an:00064739
Zbl 0762.68055
Halpern, Joseph Y.; Fagin, Ronald
Two views of belief: Belief as generalized probability and belief as evidence
EN
Artif. Intell. 54, No. 3, 275-317 (1992).
00008023
1992
j
68T15
Belief functions; generalized probability; evidence; updating; combination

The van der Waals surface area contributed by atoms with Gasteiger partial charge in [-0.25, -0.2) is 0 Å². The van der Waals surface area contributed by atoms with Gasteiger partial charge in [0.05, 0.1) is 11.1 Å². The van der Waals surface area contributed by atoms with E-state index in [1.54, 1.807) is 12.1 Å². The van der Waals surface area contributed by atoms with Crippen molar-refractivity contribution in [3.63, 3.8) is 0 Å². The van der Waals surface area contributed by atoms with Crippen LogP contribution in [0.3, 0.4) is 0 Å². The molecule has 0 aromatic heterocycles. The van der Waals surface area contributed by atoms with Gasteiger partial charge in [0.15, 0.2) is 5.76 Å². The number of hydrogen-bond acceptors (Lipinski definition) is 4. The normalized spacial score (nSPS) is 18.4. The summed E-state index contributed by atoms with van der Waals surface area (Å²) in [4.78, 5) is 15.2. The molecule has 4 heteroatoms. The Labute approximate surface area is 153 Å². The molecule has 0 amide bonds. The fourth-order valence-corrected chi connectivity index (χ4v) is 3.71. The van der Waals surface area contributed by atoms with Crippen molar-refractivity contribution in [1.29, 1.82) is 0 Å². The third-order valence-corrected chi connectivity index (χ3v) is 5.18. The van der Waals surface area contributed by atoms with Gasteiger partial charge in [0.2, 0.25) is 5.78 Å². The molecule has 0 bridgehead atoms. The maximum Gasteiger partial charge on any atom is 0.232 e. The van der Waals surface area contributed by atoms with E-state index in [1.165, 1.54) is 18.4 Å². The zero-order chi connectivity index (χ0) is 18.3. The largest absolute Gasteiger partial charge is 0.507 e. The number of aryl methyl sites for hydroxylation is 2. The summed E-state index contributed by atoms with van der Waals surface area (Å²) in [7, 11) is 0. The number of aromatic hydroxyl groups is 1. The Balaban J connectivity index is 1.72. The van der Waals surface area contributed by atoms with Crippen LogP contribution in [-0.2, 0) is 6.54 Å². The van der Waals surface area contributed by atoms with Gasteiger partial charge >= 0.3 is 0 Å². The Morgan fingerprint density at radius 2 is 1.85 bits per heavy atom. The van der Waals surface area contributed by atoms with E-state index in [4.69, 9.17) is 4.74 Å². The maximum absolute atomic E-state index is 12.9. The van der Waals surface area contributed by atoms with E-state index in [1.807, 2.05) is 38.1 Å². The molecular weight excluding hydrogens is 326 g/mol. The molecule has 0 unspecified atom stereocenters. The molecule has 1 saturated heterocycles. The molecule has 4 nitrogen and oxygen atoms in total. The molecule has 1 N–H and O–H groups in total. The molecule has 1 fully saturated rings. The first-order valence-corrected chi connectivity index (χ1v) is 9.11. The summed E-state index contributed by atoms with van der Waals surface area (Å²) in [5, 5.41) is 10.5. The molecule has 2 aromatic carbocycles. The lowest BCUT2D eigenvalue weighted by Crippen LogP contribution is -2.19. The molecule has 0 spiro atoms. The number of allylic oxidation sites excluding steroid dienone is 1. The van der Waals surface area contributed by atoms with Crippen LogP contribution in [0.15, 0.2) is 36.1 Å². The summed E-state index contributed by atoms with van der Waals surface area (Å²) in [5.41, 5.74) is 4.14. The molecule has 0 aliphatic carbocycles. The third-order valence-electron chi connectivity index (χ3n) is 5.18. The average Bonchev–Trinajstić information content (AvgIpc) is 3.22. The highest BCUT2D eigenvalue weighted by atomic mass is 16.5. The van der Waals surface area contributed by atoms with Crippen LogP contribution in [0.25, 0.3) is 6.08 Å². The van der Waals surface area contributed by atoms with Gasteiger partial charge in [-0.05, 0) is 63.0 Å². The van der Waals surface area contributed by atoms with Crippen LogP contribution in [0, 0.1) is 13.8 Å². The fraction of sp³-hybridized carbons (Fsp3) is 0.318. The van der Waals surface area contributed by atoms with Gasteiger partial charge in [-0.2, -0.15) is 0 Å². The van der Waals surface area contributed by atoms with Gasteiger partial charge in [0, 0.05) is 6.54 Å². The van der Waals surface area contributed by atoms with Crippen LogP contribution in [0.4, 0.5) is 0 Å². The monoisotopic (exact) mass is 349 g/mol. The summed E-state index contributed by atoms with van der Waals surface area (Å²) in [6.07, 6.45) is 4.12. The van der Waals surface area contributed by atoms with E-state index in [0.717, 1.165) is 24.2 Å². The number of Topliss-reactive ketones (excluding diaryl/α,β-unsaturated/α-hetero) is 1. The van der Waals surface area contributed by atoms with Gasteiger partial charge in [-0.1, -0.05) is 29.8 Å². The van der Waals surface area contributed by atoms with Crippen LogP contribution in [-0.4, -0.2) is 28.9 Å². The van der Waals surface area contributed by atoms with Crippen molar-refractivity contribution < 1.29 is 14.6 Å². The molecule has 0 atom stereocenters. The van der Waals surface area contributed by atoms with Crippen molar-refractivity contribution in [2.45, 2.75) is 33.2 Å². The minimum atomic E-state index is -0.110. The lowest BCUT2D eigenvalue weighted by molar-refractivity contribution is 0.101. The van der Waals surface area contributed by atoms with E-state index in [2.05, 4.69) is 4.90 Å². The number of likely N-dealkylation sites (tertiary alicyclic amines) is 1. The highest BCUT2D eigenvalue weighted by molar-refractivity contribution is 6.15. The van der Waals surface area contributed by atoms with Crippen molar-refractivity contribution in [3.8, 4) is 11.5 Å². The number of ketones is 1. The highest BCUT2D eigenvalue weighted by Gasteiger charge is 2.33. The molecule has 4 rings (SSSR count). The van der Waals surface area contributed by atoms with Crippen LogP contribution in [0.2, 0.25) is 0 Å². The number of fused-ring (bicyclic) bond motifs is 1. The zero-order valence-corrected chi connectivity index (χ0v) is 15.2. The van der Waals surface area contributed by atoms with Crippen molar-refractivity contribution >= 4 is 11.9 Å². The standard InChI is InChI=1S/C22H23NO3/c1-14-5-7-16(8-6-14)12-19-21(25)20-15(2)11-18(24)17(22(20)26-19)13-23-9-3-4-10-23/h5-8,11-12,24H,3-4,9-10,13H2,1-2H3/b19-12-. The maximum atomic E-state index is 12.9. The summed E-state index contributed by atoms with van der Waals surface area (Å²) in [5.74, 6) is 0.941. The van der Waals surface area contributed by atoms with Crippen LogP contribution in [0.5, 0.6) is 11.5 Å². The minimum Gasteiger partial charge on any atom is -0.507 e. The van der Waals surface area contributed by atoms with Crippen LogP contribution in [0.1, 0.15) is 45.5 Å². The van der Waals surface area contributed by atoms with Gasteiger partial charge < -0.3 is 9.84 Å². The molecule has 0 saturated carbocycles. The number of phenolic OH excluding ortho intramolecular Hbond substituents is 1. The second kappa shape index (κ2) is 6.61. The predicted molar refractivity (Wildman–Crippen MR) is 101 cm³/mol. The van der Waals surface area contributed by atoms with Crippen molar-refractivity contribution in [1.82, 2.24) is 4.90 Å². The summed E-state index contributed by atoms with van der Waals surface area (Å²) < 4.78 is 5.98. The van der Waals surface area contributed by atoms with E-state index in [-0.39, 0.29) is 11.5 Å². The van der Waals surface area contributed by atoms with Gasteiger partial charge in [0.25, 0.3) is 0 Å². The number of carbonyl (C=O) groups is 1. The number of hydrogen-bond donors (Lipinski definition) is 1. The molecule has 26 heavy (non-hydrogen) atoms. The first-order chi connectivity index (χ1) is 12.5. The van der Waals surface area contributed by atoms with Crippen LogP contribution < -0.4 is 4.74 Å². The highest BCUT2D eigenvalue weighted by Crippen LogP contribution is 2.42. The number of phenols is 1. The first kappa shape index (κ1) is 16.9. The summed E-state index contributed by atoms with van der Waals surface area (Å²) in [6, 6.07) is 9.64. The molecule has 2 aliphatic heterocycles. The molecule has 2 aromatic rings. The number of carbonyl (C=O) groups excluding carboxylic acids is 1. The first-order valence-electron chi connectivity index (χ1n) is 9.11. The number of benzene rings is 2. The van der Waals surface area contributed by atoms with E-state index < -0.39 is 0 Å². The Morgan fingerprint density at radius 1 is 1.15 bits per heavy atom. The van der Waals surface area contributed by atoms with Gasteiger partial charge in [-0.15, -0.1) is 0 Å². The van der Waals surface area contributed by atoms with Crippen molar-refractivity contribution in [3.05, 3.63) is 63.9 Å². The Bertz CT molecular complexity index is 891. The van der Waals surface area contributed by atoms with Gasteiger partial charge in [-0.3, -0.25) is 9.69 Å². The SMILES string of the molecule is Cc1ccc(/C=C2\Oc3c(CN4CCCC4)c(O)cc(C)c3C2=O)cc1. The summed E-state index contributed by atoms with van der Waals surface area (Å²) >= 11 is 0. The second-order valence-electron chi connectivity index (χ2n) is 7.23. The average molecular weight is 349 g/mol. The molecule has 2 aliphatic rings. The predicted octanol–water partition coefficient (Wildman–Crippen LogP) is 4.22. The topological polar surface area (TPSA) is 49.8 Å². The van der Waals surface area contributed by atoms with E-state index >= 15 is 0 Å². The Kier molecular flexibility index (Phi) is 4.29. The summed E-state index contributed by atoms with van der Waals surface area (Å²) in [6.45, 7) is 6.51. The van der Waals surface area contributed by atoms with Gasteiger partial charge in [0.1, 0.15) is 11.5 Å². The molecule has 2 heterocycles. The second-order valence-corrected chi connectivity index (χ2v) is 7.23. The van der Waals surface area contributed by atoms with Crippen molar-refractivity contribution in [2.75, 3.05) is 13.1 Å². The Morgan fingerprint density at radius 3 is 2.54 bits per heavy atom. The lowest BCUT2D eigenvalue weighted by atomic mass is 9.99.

Summary: Belief functions are mathematical objects defined to satisfy three axioms that look somewhat similar to the Kolmogorov axioms defining probability functions. We argue that there are (at least) two useful and quite different ways of understanding belief functions. The first is as a generalized probability function (which technically corresponds to the inner measure induced by a probability function). The second is as a way of representing evidence. Evidence, in turn, can be understood as a mapping from probability functions to probability functions. It makes sense to think of updating a belief if we think of it as a generalized probability. On the other hand, it makes sense to combine two beliefs (using, say, Dempster's rule of combination) only if we think of the belief functions as representing evidence. Many previous papers have pointed out problems with the belief function approach; the claim of the paper is that these problems can be explained as a consequence of confounding these two views of belief functions.